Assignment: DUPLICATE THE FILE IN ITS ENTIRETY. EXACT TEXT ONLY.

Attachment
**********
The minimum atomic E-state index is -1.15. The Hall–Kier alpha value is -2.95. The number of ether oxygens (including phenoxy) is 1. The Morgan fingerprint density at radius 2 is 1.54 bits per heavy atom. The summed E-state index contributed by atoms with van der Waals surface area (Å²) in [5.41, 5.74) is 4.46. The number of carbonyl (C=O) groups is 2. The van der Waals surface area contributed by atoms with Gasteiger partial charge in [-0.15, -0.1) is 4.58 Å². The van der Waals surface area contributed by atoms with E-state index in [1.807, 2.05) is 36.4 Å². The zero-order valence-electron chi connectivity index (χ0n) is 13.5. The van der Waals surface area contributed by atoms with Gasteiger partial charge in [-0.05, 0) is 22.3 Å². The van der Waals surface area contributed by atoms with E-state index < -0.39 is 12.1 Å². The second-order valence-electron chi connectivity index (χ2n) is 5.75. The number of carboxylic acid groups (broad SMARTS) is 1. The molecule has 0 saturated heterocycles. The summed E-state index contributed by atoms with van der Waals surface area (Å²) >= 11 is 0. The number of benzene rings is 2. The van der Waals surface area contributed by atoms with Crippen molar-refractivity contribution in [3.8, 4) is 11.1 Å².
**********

The minimum atomic E-state index is -1.15. The Hall–Kier alpha value is -2.95. The number of ether oxygens (including phenoxy) is 1. The Morgan fingerprint density at radius 2 is 1.54 bits per heavy atom. The summed E-state index contributed by atoms with van der Waals surface area (Å²) in [5.41, 5.74) is 4.46. The number of carbonyl (C=O) groups is 2. The van der Waals surface area contributed by atoms with Gasteiger partial charge in [-0.15, -0.1) is 4.58 Å². The van der Waals surface area contributed by atoms with E-state index in [1.807, 2.05) is 36.4 Å². The zero-order valence-electron chi connectivity index (χ0n) is 13.5. The van der Waals surface area contributed by atoms with Gasteiger partial charge in [-0.05, 0) is 22.3 Å². The van der Waals surface area contributed by atoms with E-state index < -0.39 is 12.1 Å². The second-order valence-electron chi connectivity index (χ2n) is 5.75. The number of carboxylic acid groups (broad SMARTS) is 1. The molecule has 0 saturated heterocycles. The summed E-state index contributed by atoms with van der Waals surface area (Å²) >= 11 is 0. The number of benzene rings is 2. The van der Waals surface area contributed by atoms with Crippen molar-refractivity contribution in [3.8, 4) is 11.1 Å².